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Don Curry: Where did it all go wrong?

There was a time when Don Curry was the pound-for-pound best boxer in the sport. The unbeatable-looking world welterweight king was being called “The Next Sugar Ray Leonard” and true greatness seemed assured indeed. But, in a classic case of one fight, one loss, forever ruining a fine fighter, Curry would see his world fall apart after his 1986 defeat at the hands of Lloyd Honeyghan.

Curry, then unbeaten at 25-0, was one fight removed from a truly chilling performance: his brutal and quick icing of “The Ice Man,” Milton McCrory of the legendary Kronk Gym. The December 1985 win saw Curry add the WBC crown to the WBA and IBF belts he already held. Now undisputed king and, in the opinion of many, both unbeatable AND capable of moving up and not only challenging but defeating middleweight king Marvin Hagler, Curry was at his blinding peak.

Enter Honeyghan. The British warrior might also have been undefeated but in the opinion of nearly everyone, he didn’t have a chance against Curry. A whopping 7-1 underdog on those betting sites that actually posted odds, Honeyghan was about to send shock-waves through the entire sport.

Curry might have struggled to make the 147-pound limit, but there could be no excuses after a relentless Honeyghan battered, bloodied and bested the defending champ. Showing incredible energy, aggression and toughness mixed in with some street fighting-like tactics, “The Ragamuffin Man” busted Curry up (there were accidental headbutts, some later accusing Honeyghan of using his dome on purpose) and ultimately made him quit. What on earth had happened to Curry!

An unthinkable sight, Curry remained on his stool after the conclusion of the sixth-round, bleeding, feeling sorry for himself and utterly spent. Honeyghan collapsed to the canvas in sheer elation. There was a new superstar at 147 and he would go on to have quite a reign. “The Lone Star Cobra” regrouped, fought on and won another title, but he was never the same force again – Honeyghan had knocked too much out of Curry.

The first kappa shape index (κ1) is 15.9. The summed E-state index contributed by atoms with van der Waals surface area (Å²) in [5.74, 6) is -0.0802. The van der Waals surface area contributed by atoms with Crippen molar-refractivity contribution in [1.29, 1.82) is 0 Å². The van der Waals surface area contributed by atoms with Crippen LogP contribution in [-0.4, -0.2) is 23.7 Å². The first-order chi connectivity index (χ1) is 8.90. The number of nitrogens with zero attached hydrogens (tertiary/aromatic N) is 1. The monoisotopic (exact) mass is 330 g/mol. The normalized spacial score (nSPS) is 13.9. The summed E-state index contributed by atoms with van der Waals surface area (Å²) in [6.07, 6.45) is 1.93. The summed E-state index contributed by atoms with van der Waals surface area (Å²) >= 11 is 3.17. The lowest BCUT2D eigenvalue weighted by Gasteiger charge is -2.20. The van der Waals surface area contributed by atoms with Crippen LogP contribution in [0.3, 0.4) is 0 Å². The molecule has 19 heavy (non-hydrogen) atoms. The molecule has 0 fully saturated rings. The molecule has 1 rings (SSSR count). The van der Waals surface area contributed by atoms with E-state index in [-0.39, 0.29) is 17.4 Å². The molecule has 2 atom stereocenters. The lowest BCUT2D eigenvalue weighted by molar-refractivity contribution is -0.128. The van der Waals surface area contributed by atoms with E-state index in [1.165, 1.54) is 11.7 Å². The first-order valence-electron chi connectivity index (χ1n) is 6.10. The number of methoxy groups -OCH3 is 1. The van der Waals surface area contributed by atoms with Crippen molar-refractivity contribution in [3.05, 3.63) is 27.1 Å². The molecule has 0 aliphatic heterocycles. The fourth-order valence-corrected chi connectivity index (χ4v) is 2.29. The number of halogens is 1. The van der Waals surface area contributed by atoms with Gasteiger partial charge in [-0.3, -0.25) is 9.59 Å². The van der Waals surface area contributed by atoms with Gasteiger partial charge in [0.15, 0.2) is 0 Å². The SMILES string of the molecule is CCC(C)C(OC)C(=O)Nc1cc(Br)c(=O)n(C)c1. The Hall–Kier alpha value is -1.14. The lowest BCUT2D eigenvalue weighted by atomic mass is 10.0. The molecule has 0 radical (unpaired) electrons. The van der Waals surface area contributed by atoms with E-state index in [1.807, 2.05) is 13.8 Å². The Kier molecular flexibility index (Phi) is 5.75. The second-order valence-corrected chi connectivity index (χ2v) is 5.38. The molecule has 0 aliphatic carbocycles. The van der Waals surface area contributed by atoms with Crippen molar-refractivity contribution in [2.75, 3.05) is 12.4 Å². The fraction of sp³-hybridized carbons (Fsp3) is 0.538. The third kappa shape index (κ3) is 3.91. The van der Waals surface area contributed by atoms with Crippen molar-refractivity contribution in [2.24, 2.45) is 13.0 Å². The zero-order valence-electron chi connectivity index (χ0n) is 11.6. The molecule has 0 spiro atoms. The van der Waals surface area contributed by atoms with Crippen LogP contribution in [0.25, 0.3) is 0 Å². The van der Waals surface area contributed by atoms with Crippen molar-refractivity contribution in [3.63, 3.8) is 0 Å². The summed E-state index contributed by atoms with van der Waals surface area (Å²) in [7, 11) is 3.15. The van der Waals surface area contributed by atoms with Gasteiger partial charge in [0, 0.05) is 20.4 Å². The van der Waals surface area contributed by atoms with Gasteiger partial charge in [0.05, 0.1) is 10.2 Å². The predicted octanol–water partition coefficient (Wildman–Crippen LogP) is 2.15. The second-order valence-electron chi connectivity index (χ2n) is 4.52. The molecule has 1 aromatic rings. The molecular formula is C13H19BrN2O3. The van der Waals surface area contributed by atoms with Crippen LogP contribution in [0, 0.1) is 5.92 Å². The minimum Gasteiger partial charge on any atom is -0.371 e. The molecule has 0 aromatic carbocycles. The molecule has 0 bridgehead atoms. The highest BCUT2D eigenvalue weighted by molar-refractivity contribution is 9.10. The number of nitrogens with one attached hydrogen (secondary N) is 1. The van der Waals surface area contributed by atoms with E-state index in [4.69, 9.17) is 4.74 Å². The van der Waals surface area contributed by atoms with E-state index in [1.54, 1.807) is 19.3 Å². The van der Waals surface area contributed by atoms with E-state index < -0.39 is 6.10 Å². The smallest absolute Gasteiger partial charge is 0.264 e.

Curry was to suffer more damaging defeat.

After picking up two comeback wins up at 154 pounds, over good fighters – interestingly both wins coming via DQ victory, both in the fifth-round – Curry ran into Mike McCallum. “The Body Snatcher” targeted the head and crushed Curry with a spectacular one-punch KO in round-five, this fight taking place 31 years ago this very day. The talk of greatness was never heard again with regards to Curry. He did beat Gianfranco Rossi to win the WBC super-welterweight title but Curry lost it in his first defence and he never reigned again.

Curry lost three of his last four fights, being stopped by Michael Nunn, Terry Norris and, in his final bout, Emmett Linton. Curry retired for good in 1997 – some 11 years after the damaging loss to Honeyghan.

Exiting with a 34-6(25) record, Curry is today largely remembered as a once special fighter who all but fell to pieces after suffering his first defeat. Curry is living proof that it can be so important to be matched well and to be well managed.

Curry never had to fight Honeyghan in the first place. How different might this fighter’s career and legacy have been had he avoided the relentless Brit?